Accruals are expenses that have been incurred but not paid for. For example, an unpaid electricity bill is an accrual expense; the electricity has been consumed (the cost has been incurred), but not paid for.
Prepayments are payments made in advance of the benefits to be derived from them. Rent is an example because it usually has to be paid in advance.
How to treat an accrued expense in an account:
An accrued expense is an amount that is owed to somebody and that somebody is a creditor. The creditor must be represented in the expense account by a credit balance carried down on the account.
Example: the accounting year of a business ended on 31 December 2016. In the 11 months ended 30 November 2016, payments for electricity amounted to $900. At 31 December 2016 there was an unpaid electricity bill for $130. That amount is carried down on the account as a credit balance.
• Only $900 has been paid but the Profit and Loss Account has been debited with the full cost of electricity for the year, $1,030.
• A creditor for the amount owing for electricity has been created on the account by a credit balance carried down.
• The creditor will be shown in the Balance Sheet under current liabilities as an ‘accrued expense’ or as an ‘expense creditor’ to distinguish it from ‘trade creditors’.
How to treat a prepaid expense in an account:
The person to whom a payment has been made in advance is a debtor of the business. The debtor is represented on the expense account by a debit balance carried down.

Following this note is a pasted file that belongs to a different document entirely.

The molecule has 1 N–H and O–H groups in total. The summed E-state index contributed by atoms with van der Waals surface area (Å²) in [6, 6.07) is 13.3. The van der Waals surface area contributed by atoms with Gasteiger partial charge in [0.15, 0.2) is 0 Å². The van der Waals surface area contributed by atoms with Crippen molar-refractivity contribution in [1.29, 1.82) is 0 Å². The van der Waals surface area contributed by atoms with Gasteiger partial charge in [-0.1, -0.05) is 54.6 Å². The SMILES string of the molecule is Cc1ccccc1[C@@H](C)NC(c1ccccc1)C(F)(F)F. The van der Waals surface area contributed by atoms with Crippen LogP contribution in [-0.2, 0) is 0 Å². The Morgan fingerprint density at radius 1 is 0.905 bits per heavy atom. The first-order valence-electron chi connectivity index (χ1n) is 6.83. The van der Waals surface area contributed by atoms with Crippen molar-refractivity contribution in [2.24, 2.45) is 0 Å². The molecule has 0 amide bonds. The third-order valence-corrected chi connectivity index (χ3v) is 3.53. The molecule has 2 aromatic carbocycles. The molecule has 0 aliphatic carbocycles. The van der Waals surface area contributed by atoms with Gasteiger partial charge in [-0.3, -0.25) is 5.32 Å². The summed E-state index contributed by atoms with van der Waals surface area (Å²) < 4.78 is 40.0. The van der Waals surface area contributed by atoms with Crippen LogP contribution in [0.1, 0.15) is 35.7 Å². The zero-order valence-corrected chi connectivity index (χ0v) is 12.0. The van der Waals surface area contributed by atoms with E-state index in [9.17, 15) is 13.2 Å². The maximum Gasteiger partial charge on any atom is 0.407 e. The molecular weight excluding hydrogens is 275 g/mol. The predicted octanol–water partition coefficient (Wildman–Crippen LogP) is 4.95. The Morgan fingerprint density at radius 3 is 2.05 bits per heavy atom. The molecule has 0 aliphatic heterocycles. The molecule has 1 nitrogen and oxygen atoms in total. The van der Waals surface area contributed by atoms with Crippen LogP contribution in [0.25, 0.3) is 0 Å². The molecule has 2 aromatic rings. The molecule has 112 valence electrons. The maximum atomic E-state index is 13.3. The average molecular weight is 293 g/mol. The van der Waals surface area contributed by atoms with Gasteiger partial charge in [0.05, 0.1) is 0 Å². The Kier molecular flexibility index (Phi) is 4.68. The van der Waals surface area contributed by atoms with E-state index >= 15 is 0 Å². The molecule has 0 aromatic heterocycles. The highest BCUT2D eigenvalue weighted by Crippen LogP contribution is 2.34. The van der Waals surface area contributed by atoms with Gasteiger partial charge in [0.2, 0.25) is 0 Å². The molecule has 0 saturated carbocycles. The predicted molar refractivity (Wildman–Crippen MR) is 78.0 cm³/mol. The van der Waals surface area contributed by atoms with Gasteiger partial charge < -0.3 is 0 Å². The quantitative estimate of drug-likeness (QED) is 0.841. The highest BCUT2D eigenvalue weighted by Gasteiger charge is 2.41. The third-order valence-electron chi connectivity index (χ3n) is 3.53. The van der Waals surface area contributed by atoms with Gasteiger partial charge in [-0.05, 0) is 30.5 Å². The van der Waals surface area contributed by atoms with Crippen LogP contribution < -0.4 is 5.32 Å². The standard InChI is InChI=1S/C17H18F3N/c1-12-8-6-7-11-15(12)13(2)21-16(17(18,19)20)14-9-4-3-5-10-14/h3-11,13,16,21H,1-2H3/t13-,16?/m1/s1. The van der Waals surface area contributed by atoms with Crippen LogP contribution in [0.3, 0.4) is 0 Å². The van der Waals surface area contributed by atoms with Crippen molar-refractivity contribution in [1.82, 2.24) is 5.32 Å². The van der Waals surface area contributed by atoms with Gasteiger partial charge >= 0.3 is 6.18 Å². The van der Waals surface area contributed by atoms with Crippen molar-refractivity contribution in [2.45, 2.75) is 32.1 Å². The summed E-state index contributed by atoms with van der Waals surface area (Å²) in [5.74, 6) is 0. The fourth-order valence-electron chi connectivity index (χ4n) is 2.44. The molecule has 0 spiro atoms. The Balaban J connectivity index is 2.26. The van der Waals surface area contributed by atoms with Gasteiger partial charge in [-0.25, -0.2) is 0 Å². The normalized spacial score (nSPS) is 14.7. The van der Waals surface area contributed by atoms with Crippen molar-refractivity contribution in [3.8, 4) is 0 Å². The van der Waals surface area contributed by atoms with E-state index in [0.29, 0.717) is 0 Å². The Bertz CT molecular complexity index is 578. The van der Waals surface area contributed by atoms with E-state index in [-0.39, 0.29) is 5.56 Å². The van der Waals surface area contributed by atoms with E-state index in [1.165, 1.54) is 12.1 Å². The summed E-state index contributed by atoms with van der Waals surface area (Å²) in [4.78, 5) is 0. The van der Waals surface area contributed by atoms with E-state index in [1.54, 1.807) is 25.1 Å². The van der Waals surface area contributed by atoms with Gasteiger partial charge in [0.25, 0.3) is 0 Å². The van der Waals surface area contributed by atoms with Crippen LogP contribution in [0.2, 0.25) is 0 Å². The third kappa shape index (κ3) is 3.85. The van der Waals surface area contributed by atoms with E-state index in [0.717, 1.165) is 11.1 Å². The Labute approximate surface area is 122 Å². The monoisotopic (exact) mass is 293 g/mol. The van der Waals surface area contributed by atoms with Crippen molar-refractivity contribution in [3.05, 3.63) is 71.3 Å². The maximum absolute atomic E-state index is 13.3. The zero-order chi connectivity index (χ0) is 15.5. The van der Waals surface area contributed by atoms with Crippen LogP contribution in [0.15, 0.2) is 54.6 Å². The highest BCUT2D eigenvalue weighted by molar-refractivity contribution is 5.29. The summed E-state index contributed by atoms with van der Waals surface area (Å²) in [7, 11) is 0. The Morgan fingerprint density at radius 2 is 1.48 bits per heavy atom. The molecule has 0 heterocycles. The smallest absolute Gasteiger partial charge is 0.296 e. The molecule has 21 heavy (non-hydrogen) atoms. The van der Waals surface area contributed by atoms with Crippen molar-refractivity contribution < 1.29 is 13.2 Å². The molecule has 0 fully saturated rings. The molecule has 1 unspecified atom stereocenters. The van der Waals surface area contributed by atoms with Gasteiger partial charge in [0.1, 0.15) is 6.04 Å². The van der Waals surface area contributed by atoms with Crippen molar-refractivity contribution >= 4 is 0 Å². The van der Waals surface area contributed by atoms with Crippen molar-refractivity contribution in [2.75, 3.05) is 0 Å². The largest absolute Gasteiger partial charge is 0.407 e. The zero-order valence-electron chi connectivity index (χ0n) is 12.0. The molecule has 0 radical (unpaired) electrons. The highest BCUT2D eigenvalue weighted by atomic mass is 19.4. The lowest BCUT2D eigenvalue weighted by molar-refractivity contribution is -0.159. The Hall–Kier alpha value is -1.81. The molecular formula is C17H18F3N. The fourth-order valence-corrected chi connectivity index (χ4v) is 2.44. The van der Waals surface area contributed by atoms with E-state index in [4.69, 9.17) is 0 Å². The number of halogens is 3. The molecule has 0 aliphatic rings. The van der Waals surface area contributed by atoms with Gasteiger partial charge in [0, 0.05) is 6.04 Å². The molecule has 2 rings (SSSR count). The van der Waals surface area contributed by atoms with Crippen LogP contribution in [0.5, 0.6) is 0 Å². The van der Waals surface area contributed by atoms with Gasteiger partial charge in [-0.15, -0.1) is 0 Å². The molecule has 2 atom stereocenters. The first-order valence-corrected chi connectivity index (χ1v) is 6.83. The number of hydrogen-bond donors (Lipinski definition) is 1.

Example: Yousif rents a premise at a rate of $2,000 per annum, the rent being payable in advance on 1 January, 1 April, 1 July and 1 October. In 2016, Yousif paid the rent on each of these dates, but on 31 December he paid the rent due on 1 January 2017. At 31 December, the landlord is a debtor for the amount of the prepayments.
• Payments during the year amount to $2,500, but the Profit and Loss Account has been debited with the rent for one year only.
• The debtor (the landlord) is represented by the debit balance on the account.
• The debit balance will be included in the Balance Sheet under current assets as a prepayment to distinguish it from trade debtors.
How to record stocks of stores on expense accounts:
Some expense accounts represent stocks of consumable stores. Examples are stationery, heating fuel and fuel for motor vehicles. Stock of consumable stores may be unused at the year-end. According to the matching principle, these stocks should not be charged against the profit for the year; they are an asset and not an expense at the year-end. Carry them down as a debit balance on the account. This may result in an expense account having debit and credit balances at the year-end.
How to adjust income for accruals and prepayments:
Some income accounts such as rents or interest receivables may need to be adjusted for income received in advance or in arrears. Income received in advance of its due date indicates the existence of a creditor and requires a credit balance equal to the prepayment to be carried down on the account. Income accrued at the date it is due indicates existence of a debtor and a debit balance equal to the amount should be carried down on the account.
Adjusting your income for accruals and prepayments can be slightly confusing if you don’t have sufficient knowledge and experience in accounting fields. To keep a tight grip on your economics, seek an accounting firm for bookkeeping services in Singapore.